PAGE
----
C code for 2D/3D lattice percolation
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LICENSE.txt
Makefile
README
README.txt
frgslides.pdf
greeks.sh
perco2.c
perco2.mk
perco2lib.c
perco2lib.h
perco2plot.c
perco2plot.h
perco2print.c
perco2print.h
psdes.c
psdes.h
putil.c
putil.h
rcmrand.h
rgb_matrix.c
rgb_matrix.h
urandom.c
urandom.h

README

================================================================
John Kerl
Jan. 20, 2010

================================================================
PURPOSE / RESEARCH QUESTIONS

This code serves two purposes.

(1) In a spring 2008 independent study under Jan Wehr, I examined 2D
    and 3D percolation on integer lattices.  The larger context involved
    quantum entanglement swapping on lattices; however, the computational
    questions reduced to the following:

    * Given a lattice site A, what is the probability that the site is in the
      (unique) infinite cluster on the infinite lattice?  For a computational
      approximation with an MxN lattice, we estimate the probablity that A is
      in the largest cluster.  This is an old question; see Grimmett's
      _Percolation_ for more information.  I chose to examine this numerically,
      even though the question is not new, to sanity-check my code against
      known results.

    * Following on the article "Entanglement Distribution in Pure-State
      Quantum Networks", Perseguers, Cirac, Acın, Lewenstein, and Wehr,
      arXiv:0708.1025v2, given two lattice sites at opposite corners of a unit
      square, estimate the probablity that one of the two sites is in the
      largest cluster.  This was treated by John LaPeyre in the Perseguers et
      al. paper; again, I wanted to reproduce known results as a sanity check.

    * Extending the Perseguers et al. paper, address a similar question for
      3D lattices.  For more information about the research., please also see
      frgslides.pdf in the same directory as this file.

(2) This project satisfies the computational requirement for my PhD at the
    University of Arizona, examined by Kevin Lin.  My dissertation work is
    largely computational; however, I chose to use this side project for my
    computing exam since it involves fewer lines of code.  Here, for brevity, I
    am only presenting the 2D code.

================================================================
PROBABILITIES OF INTEREST FOR THE RESEARCH PROJECT

Let A be the origin; let A1 be the point (1,0) and A2 be (0,1).  On the
infinite lattice (all of Z^2), there is a unique infinite cluster C with
probability 1 whenever p > p_c = 0.5.  On the finite MxN lattice, there is a
largest cluster C.  (As long as M and N are larger than the p-dependent
correlation length, that largest cluster probably is contained in the infinite
cluster.)

* theta = P(A in C)

* sigma = P(A1 in C or A2 in C)

* tau   = P(A1 o--o A2), where A1 o--o A2 means there is some path
  from A1 to A2.

================================================================
HOW TO COMPILE

You should be able to simply type "make" on any reasonably configured Linux
system.

* For debugging with gdb, please type "make clean debug".

* For profiling with gprof, please type "make clean profile".  Then, execute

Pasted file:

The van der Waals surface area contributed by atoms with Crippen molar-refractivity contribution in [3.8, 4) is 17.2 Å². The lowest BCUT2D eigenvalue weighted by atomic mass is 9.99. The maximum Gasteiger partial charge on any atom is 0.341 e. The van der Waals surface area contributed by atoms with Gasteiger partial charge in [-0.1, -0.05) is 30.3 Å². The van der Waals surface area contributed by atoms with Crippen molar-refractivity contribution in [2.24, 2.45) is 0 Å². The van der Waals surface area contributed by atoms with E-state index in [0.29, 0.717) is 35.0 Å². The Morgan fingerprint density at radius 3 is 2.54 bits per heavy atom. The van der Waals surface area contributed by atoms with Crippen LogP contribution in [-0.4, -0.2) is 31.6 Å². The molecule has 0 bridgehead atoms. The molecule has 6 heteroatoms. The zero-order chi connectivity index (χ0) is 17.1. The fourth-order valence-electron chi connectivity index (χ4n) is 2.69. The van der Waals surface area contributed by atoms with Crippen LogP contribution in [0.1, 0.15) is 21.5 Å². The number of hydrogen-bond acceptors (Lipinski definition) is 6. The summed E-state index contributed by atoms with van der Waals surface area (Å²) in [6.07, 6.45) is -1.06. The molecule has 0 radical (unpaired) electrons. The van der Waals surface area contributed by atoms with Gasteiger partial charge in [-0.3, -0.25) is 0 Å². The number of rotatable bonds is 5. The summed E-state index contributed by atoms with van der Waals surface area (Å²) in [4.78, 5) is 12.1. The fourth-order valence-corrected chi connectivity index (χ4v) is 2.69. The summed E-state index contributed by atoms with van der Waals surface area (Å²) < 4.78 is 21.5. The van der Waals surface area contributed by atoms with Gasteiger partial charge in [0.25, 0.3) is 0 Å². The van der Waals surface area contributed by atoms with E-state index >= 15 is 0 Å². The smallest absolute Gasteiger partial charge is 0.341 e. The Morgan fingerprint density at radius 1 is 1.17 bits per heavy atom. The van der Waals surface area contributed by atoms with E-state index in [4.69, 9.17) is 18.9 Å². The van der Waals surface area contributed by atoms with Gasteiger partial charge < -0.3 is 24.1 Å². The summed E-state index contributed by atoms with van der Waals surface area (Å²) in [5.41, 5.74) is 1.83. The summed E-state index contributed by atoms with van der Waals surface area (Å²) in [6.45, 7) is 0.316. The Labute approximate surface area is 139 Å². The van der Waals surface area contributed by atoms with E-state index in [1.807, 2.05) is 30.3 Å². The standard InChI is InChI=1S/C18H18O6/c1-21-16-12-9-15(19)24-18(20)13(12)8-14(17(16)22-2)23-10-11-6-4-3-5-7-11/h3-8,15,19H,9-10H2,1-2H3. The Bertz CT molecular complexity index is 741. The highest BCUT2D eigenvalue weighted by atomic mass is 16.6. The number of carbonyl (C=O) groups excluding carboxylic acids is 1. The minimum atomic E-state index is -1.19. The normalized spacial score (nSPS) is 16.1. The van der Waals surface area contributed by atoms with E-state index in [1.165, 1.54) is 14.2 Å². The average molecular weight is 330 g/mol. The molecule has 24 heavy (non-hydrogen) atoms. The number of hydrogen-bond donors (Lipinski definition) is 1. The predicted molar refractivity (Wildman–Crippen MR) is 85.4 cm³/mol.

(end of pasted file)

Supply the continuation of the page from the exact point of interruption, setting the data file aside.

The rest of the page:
the perco2 program as described in the "HOW TO EXECUTE" section below.  Then,
  type "gprof ./perco2 gmon.out > profile.txt" and view the file profile.txt to
  see where the program is spending its time.

* For efficient execution without support for gdb or gprof, please type "make
  clean opt" or "make clean; make".

================================================================
HOW TO EXECUTE

After compiling with "make", type "./perco2" with no arguments to get a usage
reminder.

Examples of invoking perco2 a single time, interactively:

* ./perco2 print        p=0.6 MN=20
  Plots a lattice to the screen using ASCII art.

* ./perco2 plot         p=0.6 MN=200
  Creates "p2.ppm", which is an image file.

* ./perco2 nei          p=0.6 MN=20
  Tests out the number-of-neighbors computation, using visual inspection.

* ./perco2 cluster      p=0.6 MN=20
  Tests out the single-cluster-marking computation, using visual inspection.

* ./perco2 plotcluster  p=0.6 MN=200
  Creates "p2.ppm", which is an image file.

* ./perco2 meanC0size   p=0.6 MN=20 reps=10000

* ./perco2 meanfC0size  p=0.6 MN=20 reps=10000

* ./perco2 corrlen      p=0.6 MN=20

* ./perco2 1o2          p=0.6 MN=20
  Tests out the A1 o--o A2 computation, using visual inspection.

* ./perco2 P1o2         p=0.6 MN=20 reps=10000
  Estimates tau(p), i.e. P(A1 o--o A2).

* ./perco2 clnos        p=0.6 MN=20
  Tests out the all-cluster-marking computation, using visual inspection.

* ./perco2 plotclusters p=0.6 MN=200
  Creates "p2.ppm", which is an image file.

* ./perco2 clszs        p=0.6 MN=20
  Tests out the cluster-sizes computation, using visual inspection.

* ./perco2 AinC         p=0.6 MN=20
  Tests out the largest-cluster-membership computation, using visual
  inspection.

* ./perco2 PAinC        p=0.6 MN=20 reps=10000
  Estimates theta(p), i.e. P(A in C).

* ./perco2 U2inC        p=0.6 MN=20

* ./perco2 PU2inC       p=0.6 MN=20 reps=10000

Example of invoking perco2 in a shell script:  please see greeks.sh.

================================================================
ABOUT THE CODE

Please see the comments in greeks.sh, which invokes the C program perco2
repeatedly, sweeping over the parameter space (M, N, p).

Top-level comments about the C code may be found in perco2lib.h.